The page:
Natural Stream Restoration in the Seneca Lake Watershed
Schuyler County Soil and Water Conservation District
Basin Program Funds:
Streambank erosion is a primary source of sediment loading in Seneca Lake according to the 1999 publication, Setting a Course for Seneca Lake.
The Schuyler County Water Quality Strategy and the New York State Department of Environmental Conservation Priority Waterbody List indicates that stream bank erosion in the tributaries of Seneca Lake is a major contributor of sediments to the lake. The Glen Creek watershed is approximately 14,500 acres in size and is a subwatershed of the Catharine Creek watershed – the largest subwatershed of Seneca Lake. The Catharine Creek watershed lies at the southern end of Seneca Lake. Glen Creek flows east through Watkins Glen, joining Catharine Creek to flow into Seneca Lake. Dams were built in the upper area of the Glen Creek gorge and watershed in the 1940s and 1950s for flood protection after a devastating flood in 1935. The ponds and lakes behind the dams are filling with sediment due to streambank erosion and stream head-cutting. Unstable streambanks already exist along Glen Creek, some caused by natural forces and others by human impacts. Increased development will result in more rapid runoff that will destabilize the stream further, increasing the sediment load in the stream.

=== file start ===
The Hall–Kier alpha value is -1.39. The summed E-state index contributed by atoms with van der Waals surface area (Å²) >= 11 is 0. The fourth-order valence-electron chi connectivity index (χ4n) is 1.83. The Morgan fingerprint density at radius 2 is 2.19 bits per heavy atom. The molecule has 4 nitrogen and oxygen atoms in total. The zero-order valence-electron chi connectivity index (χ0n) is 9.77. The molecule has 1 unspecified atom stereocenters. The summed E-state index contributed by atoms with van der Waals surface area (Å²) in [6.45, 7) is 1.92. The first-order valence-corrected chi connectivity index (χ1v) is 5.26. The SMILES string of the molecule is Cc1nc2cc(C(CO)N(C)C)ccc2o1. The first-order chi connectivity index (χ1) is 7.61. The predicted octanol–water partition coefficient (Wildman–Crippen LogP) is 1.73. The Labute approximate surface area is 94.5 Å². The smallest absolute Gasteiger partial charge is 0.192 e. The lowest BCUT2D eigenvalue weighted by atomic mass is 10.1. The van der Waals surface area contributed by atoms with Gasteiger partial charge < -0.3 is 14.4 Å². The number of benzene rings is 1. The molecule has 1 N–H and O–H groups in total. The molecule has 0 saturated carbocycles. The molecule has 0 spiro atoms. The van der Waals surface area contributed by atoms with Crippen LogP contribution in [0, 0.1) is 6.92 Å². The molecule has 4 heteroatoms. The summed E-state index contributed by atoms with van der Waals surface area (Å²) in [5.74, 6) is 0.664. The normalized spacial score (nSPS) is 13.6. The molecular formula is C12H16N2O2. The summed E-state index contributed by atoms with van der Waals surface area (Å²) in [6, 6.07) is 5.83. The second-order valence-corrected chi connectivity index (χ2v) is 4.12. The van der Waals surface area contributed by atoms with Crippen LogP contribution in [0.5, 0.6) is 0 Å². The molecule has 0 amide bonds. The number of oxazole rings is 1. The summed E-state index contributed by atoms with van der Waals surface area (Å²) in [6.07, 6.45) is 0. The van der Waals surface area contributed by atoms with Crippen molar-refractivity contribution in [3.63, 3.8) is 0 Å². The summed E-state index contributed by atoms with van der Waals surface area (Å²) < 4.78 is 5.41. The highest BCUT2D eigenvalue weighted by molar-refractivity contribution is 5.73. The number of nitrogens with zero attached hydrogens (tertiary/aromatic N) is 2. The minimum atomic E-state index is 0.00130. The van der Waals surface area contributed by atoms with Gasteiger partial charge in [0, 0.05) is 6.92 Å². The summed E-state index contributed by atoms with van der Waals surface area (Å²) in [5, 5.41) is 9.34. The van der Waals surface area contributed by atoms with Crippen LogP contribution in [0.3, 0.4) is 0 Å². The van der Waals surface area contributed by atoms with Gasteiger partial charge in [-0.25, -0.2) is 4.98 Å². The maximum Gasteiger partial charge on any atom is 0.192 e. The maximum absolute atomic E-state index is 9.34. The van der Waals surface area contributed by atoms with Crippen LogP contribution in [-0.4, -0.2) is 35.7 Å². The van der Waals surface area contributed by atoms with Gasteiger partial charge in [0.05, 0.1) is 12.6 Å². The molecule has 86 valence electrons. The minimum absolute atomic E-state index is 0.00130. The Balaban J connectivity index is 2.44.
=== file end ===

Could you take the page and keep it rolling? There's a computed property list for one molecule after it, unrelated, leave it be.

Collect reference reach data, including bankfull width, mean depth, channel cross section, width of flood-prone area, channel materials and channel sinuosity. Use research reach data to do further analysis of the Glen Creek watershed. Use willow wattles, stream barbs and/or weirs to stabilize a section of Glen Creek. Design remediation techniques based on fluvial geomorphic techniques, with the work done by soil and water conservation district (SWCD) project personnel.
Two cross vanes, one J-hook and six rootwads were installed to control erosion and headcutting. The project stabilized approximately 39 feet of eroding streambank. The total length of the stream project was 350 feet. After construction, disturbed areas and the streambanks were seeded, mulched and planted with willows to protect against further erosion. A total of one acre was seeded and one-half acre mulched. Cross vanes and J-hooks are intended to control the direction of stream flow away from eroding banks. Root wads helped protect the streambank, create aquatic habitat and slow the velocity of the stream flow. A demonstration workshop was held after the completion of the project to showcase the accomplishments. A technical report describing the methods of data collection as well as the demonstration project itself was written.
Contact: Elaine Dalrymple, 607-535-9650
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